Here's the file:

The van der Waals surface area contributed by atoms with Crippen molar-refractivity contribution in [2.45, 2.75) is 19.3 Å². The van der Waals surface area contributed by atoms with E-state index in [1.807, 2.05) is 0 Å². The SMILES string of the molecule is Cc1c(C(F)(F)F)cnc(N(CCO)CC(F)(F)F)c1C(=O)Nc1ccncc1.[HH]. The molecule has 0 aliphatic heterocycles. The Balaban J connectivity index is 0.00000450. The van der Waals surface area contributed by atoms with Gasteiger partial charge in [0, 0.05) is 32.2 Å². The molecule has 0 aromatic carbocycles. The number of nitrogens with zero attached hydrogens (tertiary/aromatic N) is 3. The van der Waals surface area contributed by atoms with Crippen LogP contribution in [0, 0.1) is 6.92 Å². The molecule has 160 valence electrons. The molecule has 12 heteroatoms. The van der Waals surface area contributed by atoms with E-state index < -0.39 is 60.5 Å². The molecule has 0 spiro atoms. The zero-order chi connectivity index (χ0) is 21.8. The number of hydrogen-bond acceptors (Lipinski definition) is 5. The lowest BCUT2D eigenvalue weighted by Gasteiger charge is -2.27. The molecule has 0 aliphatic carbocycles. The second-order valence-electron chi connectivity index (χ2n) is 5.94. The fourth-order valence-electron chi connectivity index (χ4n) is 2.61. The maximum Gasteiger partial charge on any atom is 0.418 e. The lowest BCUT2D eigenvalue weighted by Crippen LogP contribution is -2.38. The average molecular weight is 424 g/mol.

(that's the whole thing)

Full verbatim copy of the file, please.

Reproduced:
The van der Waals surface area contributed by atoms with Crippen molar-refractivity contribution in [2.45, 2.75) is 19.3 Å². The van der Waals surface area contributed by atoms with E-state index in [1.807, 2.05) is 0 Å². The SMILES string of the molecule is Cc1c(C(F)(F)F)cnc(N(CCO)CC(F)(F)F)c1C(=O)Nc1ccncc1.[HH]. The molecule has 0 aliphatic heterocycles. The Balaban J connectivity index is 0.00000450. The van der Waals surface area contributed by atoms with Gasteiger partial charge in [0, 0.05) is 32.2 Å². The molecule has 0 aromatic carbocycles. The number of nitrogens with zero attached hydrogens (tertiary/aromatic N) is 3. The van der Waals surface area contributed by atoms with Crippen LogP contribution in [0, 0.1) is 6.92 Å². The molecule has 160 valence electrons. The molecule has 12 heteroatoms. The van der Waals surface area contributed by atoms with E-state index < -0.39 is 60.5 Å². The molecule has 0 spiro atoms. The zero-order chi connectivity index (χ0) is 21.8. The number of hydrogen-bond acceptors (Lipinski definition) is 5. The lowest BCUT2D eigenvalue weighted by Gasteiger charge is -2.27. The molecule has 0 aliphatic carbocycles. The second-order valence-electron chi connectivity index (χ2n) is 5.94. The fourth-order valence-electron chi connectivity index (χ4n) is 2.61. The maximum Gasteiger partial charge on any atom is 0.418 e. The lowest BCUT2D eigenvalue weighted by Crippen LogP contribution is -2.38. The average molecular weight is 424 g/mol.